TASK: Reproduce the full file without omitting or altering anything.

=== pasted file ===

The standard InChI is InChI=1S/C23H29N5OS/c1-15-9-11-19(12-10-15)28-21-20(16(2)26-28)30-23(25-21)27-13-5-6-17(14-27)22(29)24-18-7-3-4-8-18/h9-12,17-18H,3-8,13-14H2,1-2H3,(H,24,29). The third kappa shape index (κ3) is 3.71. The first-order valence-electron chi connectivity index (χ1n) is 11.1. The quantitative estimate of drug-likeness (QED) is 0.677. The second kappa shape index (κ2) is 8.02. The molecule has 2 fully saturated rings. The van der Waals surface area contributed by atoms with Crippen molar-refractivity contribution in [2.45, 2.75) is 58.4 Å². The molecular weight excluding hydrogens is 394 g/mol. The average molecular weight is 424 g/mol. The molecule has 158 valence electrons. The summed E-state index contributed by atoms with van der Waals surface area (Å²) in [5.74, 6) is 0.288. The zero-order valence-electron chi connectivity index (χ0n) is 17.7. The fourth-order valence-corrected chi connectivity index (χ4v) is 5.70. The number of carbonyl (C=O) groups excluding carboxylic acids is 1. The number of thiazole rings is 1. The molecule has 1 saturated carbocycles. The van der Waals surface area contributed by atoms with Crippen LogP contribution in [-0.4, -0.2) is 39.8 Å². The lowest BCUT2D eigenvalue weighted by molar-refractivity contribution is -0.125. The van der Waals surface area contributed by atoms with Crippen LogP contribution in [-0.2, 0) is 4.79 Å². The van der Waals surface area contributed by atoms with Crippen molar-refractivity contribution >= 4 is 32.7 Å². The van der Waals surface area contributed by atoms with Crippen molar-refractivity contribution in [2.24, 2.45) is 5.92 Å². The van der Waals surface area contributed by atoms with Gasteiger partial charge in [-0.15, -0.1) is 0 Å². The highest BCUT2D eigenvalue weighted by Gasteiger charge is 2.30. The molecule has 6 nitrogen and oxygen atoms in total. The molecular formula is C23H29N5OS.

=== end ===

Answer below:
The standard InChI is InChI=1S/C23H29N5OS/c1-15-9-11-19(12-10-15)28-21-20(16(2)26-28)30-23(25-21)27-13-5-6-17(14-27)22(29)24-18-7-3-4-8-18/h9-12,17-18H,3-8,13-14H2,1-2H3,(H,24,29). The third kappa shape index (κ3) is 3.71. The first-order valence-electron chi connectivity index (χ1n) is 11.1. The quantitative estimate of drug-likeness (QED) is 0.677. The second kappa shape index (κ2) is 8.02. The molecule has 2 fully saturated rings. The van der Waals surface area contributed by atoms with Crippen molar-refractivity contribution in [2.45, 2.75) is 58.4 Å². The molecular weight excluding hydrogens is 394 g/mol. The average molecular weight is 424 g/mol. The molecule has 158 valence electrons. The summed E-state index contributed by atoms with van der Waals surface area (Å²) in [5.74, 6) is 0.288. The zero-order valence-electron chi connectivity index (χ0n) is 17.7. The fourth-order valence-corrected chi connectivity index (χ4v) is 5.70. The number of carbonyl (C=O) groups excluding carboxylic acids is 1. The number of thiazole rings is 1. The molecule has 1 saturated carbocycles. The van der Waals surface area contributed by atoms with Crippen LogP contribution in [-0.4, -0.2) is 39.8 Å². The lowest BCUT2D eigenvalue weighted by molar-refractivity contribution is -0.125. The van der Waals surface area contributed by atoms with Crippen LogP contribution in [-0.2, 0) is 4.79 Å². The van der Waals surface area contributed by atoms with Crippen molar-refractivity contribution >= 4 is 32.7 Å². The van der Waals surface area contributed by atoms with Crippen molar-refractivity contribution in [2.24, 2.45) is 5.92 Å². The van der Waals surface area contributed by atoms with Gasteiger partial charge in [-0.15, -0.1) is 0 Å². The highest BCUT2D eigenvalue weighted by Gasteiger charge is 2.30. The molecule has 6 nitrogen and oxygen atoms in total. The molecular formula is C23H29N5OS.